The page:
The Lovecraft Sextet – Miserere Review

No one does music like Jason Köhnen. His projects like Mansur, The Kilimanjaro Darkjazz Ensemble, and Bong-Ra constantly push boundaries, and while my reception to his work has been largely mixed, The Lovecraft Sextet has stuck. Debut In Memoriam was a unique and visceral experience, somehow weaponizing dark ambient, black metal, jazz, and opera into six tracks with three disparate but compatible palettes. Follow-up Nights of Lust was a bit of a non sequitur, suddenly forgoing the neoclassic and operatic sound in favor of dark synthwave inspired by 80’s horror movies and Twin Peaks. Miserere puts Köhnen back on track.

While utilizing the Angelo Badalamenti backbone of evocative jazz and otherworldly atmospheres, Miserere streamlines In Memoriam’s formidable assets in a symphony-inspired trek through wastelands of sprawling darkness punctuated by desolate operatic soprano1 and black metal shrieks,2 while the smoky lounge of walking upright basslines inject energy and the free-jazz-possessed trumpet and saxophone toss ice cubes into the shaker for your Manhattan. The Lovecraft Sextet is undeniably influenced by acts like Bohren & Der Club of Gore, Miles Davis, and the Cryo Chamber collaboration Miles to Midnight,3 but delivered alongside a reclaimed neoclassicism and crooked black metal of its debut creates a distinctly symphonic and haunting mood. Miserere is the best album of The Lovecraft Sextet’s career, but does not account for the fact that it’s also really fucking weird.

To the open-minded, Miserere provides a journey. Only metallic by atmosphere, it features a chamber approach, utilizing synths, organ, upright bass, saxophone,4 cello,5 and sparse percussion. Although guitar is absent, the fairly dubbed “drone” is present here as a result of long-winded synth and organ lines and smoky saxophone and cello drawls. Divided into six “opuses,” in the way of a symphony, each vista offers something new. “Occulta” and “Humiliatum,” for instance, are unashamed Moëvöt worship, sprawling synth pads greeting walking basslines with occult greetings, as Darkthrone-esque shrieks echo like melancholic ghosts across the dark horizon, while the latter features monolithic doom-inspired percussion. “Sanctum,” “Sacrificium,” and “Libera” see a more Gregorian Chant-influenced approach in operatic lamentations, grand organ injecting a distinctly liturgical, but most certainly unholy, soundscape – the echoing hymn to the pit below. Contrary to its debut, The Lovecraft Sextet connects the dots of its many offerings with a crooked claw, etching a trail of blood across its conservative forty-one-minute runtime. The chamber instruments add a distinctly organic feel to the album, furthermore, giving further credence to its symphonic flow.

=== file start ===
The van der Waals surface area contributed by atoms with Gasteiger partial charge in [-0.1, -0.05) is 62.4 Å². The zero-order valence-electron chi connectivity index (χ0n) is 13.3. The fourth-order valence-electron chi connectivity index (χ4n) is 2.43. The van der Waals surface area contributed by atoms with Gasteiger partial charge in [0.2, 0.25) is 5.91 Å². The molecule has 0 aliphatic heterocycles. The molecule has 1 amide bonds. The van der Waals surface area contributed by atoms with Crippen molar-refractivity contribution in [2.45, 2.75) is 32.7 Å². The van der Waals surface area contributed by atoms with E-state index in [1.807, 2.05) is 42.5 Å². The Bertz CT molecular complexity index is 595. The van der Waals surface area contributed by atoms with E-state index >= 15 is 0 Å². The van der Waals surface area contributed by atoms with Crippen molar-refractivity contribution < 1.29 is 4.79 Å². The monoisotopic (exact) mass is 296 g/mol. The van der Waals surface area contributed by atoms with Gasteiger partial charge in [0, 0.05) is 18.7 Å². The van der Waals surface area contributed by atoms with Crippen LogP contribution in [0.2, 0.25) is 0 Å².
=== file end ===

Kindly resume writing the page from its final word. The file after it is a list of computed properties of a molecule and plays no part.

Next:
To the narrow-minded, Miserere is really fucking weird. Dark ambient, jazz, and opera are inherently niche styles, elitists alive and well in each respective scene, and thus the combination can be incredibly alienating, even more so when aligned with black metal aesthetics. The synth and organ drone is subtle in its ominous hum, rather than colossal guitar swaths of sound often associated, and The Lovecraft Sextet’s various tricks breach the surface in periodic cycles. While, as with all of Köhnen’s projects, it is clear that these six opuses are constructed with the utmost care, Miserere is relatively unmoving in its offering of misery and menace, never extending anywhere remotely near “accessible.” If it’s a magnificent payoff you are after, such as in The Lord’s latest, you will be sorely disappointed. Furthermore, far removed from iconic and inherently alienating jazz albums like Miles DavisBitches Brew or Ornette Coleman’s Science Fiction, and even further from the great operas of centuries past, Miserere has its tentacles in many dead, dripping cities. No one does music and atmosphere like The Lovecraft Sextet, but it never quite hones every palette either.

If you’re willing, Miserere offers a sound unlike any other. Its unique blend of dark ambient, jazz, neoclassical opera, and black metal – with drone and doom influence – is as off-putting as it is intriguing, and whichever end of the pendulum you get will depend on the listener. Expertly crafted and suffocatingly atmospheric, there is little dynamic payoff to be found as the waves of synth and organ wash over you with currents of misery and madness, but one finds this symphony will take you on a journey. To the open-minded, it’s a journey worth taking.

Rating: 3.0/5.0
DR: 7 | Format Reviewed: 320 kbps mp3
Labels: Debemur Morti Productions
Websites: |
Releases Worldwide: October 7th, 2022

Show 5 footnotes

  1. Performed by Hong Kong and Netherlands singer Lillian Tong.
  2. Performed by Greek vocalist Dimitris Gkaltsidis.
  3. Which includes dark ambient artists Atrium Carceri, God Body Disconnect, and Cities Last Broadcast.
  4. Performed by the London-based Colin Webster.
  5. Performed by Bong-Ra session contributor Eugene Bodenstaff.
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